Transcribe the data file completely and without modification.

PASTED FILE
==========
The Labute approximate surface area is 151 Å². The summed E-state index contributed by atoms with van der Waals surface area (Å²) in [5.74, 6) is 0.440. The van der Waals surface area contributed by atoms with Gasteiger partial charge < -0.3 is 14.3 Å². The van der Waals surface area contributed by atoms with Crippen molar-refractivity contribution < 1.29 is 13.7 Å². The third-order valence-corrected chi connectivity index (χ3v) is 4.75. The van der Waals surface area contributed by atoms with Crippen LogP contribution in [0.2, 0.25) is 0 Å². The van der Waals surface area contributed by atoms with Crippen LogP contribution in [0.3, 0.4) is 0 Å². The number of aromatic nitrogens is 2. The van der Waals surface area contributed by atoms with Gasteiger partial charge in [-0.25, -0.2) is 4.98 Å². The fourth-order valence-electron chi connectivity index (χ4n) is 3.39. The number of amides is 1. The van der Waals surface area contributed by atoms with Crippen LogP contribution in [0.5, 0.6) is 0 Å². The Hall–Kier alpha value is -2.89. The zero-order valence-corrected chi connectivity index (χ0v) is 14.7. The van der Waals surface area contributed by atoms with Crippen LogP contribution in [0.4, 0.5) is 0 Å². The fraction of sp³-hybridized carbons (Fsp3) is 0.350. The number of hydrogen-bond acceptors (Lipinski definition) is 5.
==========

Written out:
The Labute approximate surface area is 151 Å². The summed E-state index contributed by atoms with van der Waals surface area (Å²) in [5.74, 6) is 0.440. The van der Waals surface area contributed by atoms with Gasteiger partial charge < -0.3 is 14.3 Å². The van der Waals surface area contributed by atoms with Crippen molar-refractivity contribution < 1.29 is 13.7 Å². The third-order valence-corrected chi connectivity index (χ3v) is 4.75. The van der Waals surface area contributed by atoms with Crippen LogP contribution in [0.2, 0.25) is 0 Å². The van der Waals surface area contributed by atoms with Crippen LogP contribution in [0.3, 0.4) is 0 Å². The number of aromatic nitrogens is 2. The van der Waals surface area contributed by atoms with Gasteiger partial charge in [-0.25, -0.2) is 4.98 Å². The fourth-order valence-electron chi connectivity index (χ4n) is 3.39. The number of amides is 1. The van der Waals surface area contributed by atoms with Crippen LogP contribution in [0.5, 0.6) is 0 Å². The Hall–Kier alpha value is -2.89. The zero-order valence-corrected chi connectivity index (χ0v) is 14.7. The van der Waals surface area contributed by atoms with Crippen LogP contribution in [0.4, 0.5) is 0 Å². The fraction of sp³-hybridized carbons (Fsp3) is 0.350. The number of hydrogen-bond acceptors (Lipinski definition) is 5.